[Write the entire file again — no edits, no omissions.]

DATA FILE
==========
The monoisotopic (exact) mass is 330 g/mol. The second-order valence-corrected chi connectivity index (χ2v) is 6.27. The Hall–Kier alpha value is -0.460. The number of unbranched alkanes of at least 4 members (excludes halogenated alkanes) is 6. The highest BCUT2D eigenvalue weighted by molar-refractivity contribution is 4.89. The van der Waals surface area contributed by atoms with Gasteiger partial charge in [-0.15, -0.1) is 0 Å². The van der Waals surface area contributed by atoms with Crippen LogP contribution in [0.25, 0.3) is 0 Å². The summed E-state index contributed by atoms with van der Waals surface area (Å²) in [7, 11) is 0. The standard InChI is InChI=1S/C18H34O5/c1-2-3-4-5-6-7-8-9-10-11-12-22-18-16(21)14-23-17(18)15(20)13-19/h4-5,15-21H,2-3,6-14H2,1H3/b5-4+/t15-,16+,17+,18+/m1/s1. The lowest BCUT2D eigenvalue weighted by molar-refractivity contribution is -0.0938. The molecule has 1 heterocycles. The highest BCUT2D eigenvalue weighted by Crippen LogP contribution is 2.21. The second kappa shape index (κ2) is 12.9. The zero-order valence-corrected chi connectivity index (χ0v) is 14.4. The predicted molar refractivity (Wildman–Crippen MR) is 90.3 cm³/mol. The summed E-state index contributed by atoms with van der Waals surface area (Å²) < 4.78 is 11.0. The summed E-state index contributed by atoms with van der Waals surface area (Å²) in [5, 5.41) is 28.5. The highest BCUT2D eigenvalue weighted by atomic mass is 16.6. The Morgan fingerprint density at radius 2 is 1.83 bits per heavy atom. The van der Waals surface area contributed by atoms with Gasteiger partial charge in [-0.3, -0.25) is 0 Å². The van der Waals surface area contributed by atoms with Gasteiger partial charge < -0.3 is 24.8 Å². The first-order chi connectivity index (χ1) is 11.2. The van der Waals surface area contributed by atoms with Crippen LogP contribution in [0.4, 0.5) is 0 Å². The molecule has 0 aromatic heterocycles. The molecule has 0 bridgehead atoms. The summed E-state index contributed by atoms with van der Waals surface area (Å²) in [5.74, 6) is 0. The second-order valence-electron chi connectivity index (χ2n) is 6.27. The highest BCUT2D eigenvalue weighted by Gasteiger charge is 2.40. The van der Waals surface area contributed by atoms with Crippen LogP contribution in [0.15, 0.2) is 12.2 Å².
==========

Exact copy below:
The monoisotopic (exact) mass is 330 g/mol. The second-order valence-corrected chi connectivity index (χ2v) is 6.27. The Hall–Kier alpha value is -0.460. The number of unbranched alkanes of at least 4 members (excludes halogenated alkanes) is 6. The highest BCUT2D eigenvalue weighted by molar-refractivity contribution is 4.89. The van der Waals surface area contributed by atoms with Gasteiger partial charge in [-0.15, -0.1) is 0 Å². The van der Waals surface area contributed by atoms with Crippen LogP contribution in [0.25, 0.3) is 0 Å². The summed E-state index contributed by atoms with van der Waals surface area (Å²) in [7, 11) is 0. The standard InChI is InChI=1S/C18H34O5/c1-2-3-4-5-6-7-8-9-10-11-12-22-18-16(21)14-23-17(18)15(20)13-19/h4-5,15-21H,2-3,6-14H2,1H3/b5-4+/t15-,16+,17+,18+/m1/s1. The lowest BCUT2D eigenvalue weighted by molar-refractivity contribution is -0.0938. The molecule has 1 heterocycles. The highest BCUT2D eigenvalue weighted by Crippen LogP contribution is 2.21. The second kappa shape index (κ2) is 12.9. The zero-order valence-corrected chi connectivity index (χ0v) is 14.4. The predicted molar refractivity (Wildman–Crippen MR) is 90.3 cm³/mol. The summed E-state index contributed by atoms with van der Waals surface area (Å²) < 4.78 is 11.0. The summed E-state index contributed by atoms with van der Waals surface area (Å²) in [5, 5.41) is 28.5. The highest BCUT2D eigenvalue weighted by atomic mass is 16.6. The Morgan fingerprint density at radius 2 is 1.83 bits per heavy atom. The van der Waals surface area contributed by atoms with Gasteiger partial charge in [-0.3, -0.25) is 0 Å². The van der Waals surface area contributed by atoms with Gasteiger partial charge < -0.3 is 24.8 Å². The first-order chi connectivity index (χ1) is 11.2. The van der Waals surface area contributed by atoms with Crippen LogP contribution in [0.4, 0.5) is 0 Å². The molecule has 0 aromatic heterocycles. The molecule has 0 bridgehead atoms. The summed E-state index contributed by atoms with van der Waals surface area (Å²) in [5.74, 6) is 0. The second-order valence-electron chi connectivity index (χ2n) is 6.27. The highest BCUT2D eigenvalue weighted by Gasteiger charge is 2.40. The van der Waals surface area contributed by atoms with Crippen LogP contribution in [0.15, 0.2) is 12.2 Å².